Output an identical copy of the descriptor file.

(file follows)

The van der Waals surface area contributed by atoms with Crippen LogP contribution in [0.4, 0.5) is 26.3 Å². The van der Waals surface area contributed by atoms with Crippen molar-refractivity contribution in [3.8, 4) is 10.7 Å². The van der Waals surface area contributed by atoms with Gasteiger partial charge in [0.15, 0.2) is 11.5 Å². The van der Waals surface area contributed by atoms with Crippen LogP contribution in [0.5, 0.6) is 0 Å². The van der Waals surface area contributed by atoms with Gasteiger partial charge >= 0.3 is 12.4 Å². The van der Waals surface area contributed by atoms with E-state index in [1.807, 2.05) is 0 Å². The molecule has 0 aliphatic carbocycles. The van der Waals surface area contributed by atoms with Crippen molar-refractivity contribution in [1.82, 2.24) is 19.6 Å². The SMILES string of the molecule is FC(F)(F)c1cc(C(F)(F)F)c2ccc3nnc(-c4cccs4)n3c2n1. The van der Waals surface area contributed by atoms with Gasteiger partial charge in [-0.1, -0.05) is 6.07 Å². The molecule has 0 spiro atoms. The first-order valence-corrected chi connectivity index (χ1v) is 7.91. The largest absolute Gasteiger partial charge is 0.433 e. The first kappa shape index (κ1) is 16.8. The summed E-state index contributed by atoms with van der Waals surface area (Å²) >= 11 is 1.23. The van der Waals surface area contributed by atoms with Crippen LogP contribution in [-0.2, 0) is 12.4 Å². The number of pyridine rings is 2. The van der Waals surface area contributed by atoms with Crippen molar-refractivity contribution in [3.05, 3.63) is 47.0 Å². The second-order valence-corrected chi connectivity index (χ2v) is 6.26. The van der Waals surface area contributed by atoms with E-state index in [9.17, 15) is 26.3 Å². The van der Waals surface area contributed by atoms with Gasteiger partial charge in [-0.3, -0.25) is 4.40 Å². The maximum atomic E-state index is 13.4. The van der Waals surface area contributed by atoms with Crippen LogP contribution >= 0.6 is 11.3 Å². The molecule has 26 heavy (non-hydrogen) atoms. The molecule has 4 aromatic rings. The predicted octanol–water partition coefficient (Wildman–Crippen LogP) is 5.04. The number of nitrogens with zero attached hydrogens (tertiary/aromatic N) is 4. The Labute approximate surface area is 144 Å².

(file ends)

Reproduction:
The van der Waals surface area contributed by atoms with Crippen LogP contribution in [0.4, 0.5) is 26.3 Å². The van der Waals surface area contributed by atoms with Crippen molar-refractivity contribution in [3.8, 4) is 10.7 Å². The van der Waals surface area contributed by atoms with Gasteiger partial charge in [0.15, 0.2) is 11.5 Å². The van der Waals surface area contributed by atoms with Crippen LogP contribution in [0.5, 0.6) is 0 Å². The van der Waals surface area contributed by atoms with Gasteiger partial charge >= 0.3 is 12.4 Å². The van der Waals surface area contributed by atoms with E-state index in [1.807, 2.05) is 0 Å². The molecule has 0 aliphatic carbocycles. The van der Waals surface area contributed by atoms with Crippen molar-refractivity contribution in [1.82, 2.24) is 19.6 Å². The SMILES string of the molecule is FC(F)(F)c1cc(C(F)(F)F)c2ccc3nnc(-c4cccs4)n3c2n1. The van der Waals surface area contributed by atoms with Gasteiger partial charge in [-0.1, -0.05) is 6.07 Å². The molecule has 0 spiro atoms. The first-order valence-corrected chi connectivity index (χ1v) is 7.91. The largest absolute Gasteiger partial charge is 0.433 e. The first kappa shape index (κ1) is 16.8. The summed E-state index contributed by atoms with van der Waals surface area (Å²) >= 11 is 1.23. The van der Waals surface area contributed by atoms with Crippen LogP contribution in [-0.2, 0) is 12.4 Å². The number of pyridine rings is 2. The van der Waals surface area contributed by atoms with Crippen molar-refractivity contribution in [3.05, 3.63) is 47.0 Å². The second-order valence-corrected chi connectivity index (χ2v) is 6.26. The van der Waals surface area contributed by atoms with E-state index in [9.17, 15) is 26.3 Å². The van der Waals surface area contributed by atoms with Gasteiger partial charge in [-0.3, -0.25) is 4.40 Å². The maximum atomic E-state index is 13.4. The van der Waals surface area contributed by atoms with Crippen LogP contribution >= 0.6 is 11.3 Å². The molecule has 26 heavy (non-hydrogen) atoms. The molecule has 4 aromatic rings. The predicted octanol–water partition coefficient (Wildman–Crippen LogP) is 5.04. The number of nitrogens with zero attached hydrogens (tertiary/aromatic N) is 4. The Labute approximate surface area is 144 Å².